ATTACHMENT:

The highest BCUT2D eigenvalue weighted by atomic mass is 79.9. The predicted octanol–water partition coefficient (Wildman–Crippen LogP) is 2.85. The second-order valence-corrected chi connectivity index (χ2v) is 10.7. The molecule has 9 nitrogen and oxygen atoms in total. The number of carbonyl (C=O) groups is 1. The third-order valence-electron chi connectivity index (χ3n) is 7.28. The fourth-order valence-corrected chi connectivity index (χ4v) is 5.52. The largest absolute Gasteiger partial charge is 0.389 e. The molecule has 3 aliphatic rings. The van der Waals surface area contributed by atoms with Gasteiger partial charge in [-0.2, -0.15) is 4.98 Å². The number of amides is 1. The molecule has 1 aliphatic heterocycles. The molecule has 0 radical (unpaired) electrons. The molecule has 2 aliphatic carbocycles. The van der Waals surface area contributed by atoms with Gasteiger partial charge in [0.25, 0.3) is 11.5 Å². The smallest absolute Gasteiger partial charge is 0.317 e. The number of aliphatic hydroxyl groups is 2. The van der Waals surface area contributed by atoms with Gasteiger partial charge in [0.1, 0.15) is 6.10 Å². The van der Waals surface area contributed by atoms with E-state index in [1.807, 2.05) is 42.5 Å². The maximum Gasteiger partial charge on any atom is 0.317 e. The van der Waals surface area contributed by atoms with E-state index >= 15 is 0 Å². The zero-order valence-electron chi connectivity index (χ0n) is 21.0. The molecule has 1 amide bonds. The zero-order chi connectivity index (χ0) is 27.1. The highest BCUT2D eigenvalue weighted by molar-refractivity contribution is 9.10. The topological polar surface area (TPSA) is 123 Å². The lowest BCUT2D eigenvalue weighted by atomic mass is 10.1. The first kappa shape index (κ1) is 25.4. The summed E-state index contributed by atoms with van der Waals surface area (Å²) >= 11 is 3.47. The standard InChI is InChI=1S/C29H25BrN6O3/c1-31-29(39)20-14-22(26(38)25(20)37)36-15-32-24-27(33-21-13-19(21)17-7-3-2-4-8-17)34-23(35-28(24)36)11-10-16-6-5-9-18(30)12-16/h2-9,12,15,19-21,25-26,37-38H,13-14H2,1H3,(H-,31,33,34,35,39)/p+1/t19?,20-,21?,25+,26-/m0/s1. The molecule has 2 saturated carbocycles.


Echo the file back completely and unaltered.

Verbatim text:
The highest BCUT2D eigenvalue weighted by atomic mass is 79.9. The predicted octanol–water partition coefficient (Wildman–Crippen LogP) is 2.85. The second-order valence-corrected chi connectivity index (χ2v) is 10.7. The molecule has 9 nitrogen and oxygen atoms in total. The number of carbonyl (C=O) groups is 1. The third-order valence-electron chi connectivity index (χ3n) is 7.28. The fourth-order valence-corrected chi connectivity index (χ4v) is 5.52. The largest absolute Gasteiger partial charge is 0.389 e. The molecule has 3 aliphatic rings. The van der Waals surface area contributed by atoms with Gasteiger partial charge in [-0.2, -0.15) is 4.98 Å². The number of amides is 1. The molecule has 1 aliphatic heterocycles. The molecule has 0 radical (unpaired) electrons. The molecule has 2 aliphatic carbocycles. The van der Waals surface area contributed by atoms with Gasteiger partial charge in [0.25, 0.3) is 11.5 Å². The smallest absolute Gasteiger partial charge is 0.317 e. The number of aliphatic hydroxyl groups is 2. The van der Waals surface area contributed by atoms with Gasteiger partial charge in [0.1, 0.15) is 6.10 Å². The van der Waals surface area contributed by atoms with E-state index in [1.807, 2.05) is 42.5 Å². The maximum Gasteiger partial charge on any atom is 0.317 e. The van der Waals surface area contributed by atoms with E-state index >= 15 is 0 Å². The zero-order valence-electron chi connectivity index (χ0n) is 21.0. The molecule has 1 amide bonds. The zero-order chi connectivity index (χ0) is 27.1. The highest BCUT2D eigenvalue weighted by molar-refractivity contribution is 9.10. The topological polar surface area (TPSA) is 123 Å². The lowest BCUT2D eigenvalue weighted by atomic mass is 10.1. The first kappa shape index (κ1) is 25.4. The summed E-state index contributed by atoms with van der Waals surface area (Å²) >= 11 is 3.47. The standard InChI is InChI=1S/C29H25BrN6O3/c1-31-29(39)20-14-22(26(38)25(20)37)36-15-32-24-27(33-21-13-19(21)17-7-3-2-4-8-17)34-23(35-28(24)36)11-10-16-6-5-9-18(30)12-16/h2-9,12,15,19-21,25-26,37-38H,13-14H2,1H3,(H-,31,33,34,35,39)/p+1/t19?,20-,21?,25+,26-/m0/s1. The molecule has 2 saturated carbocycles.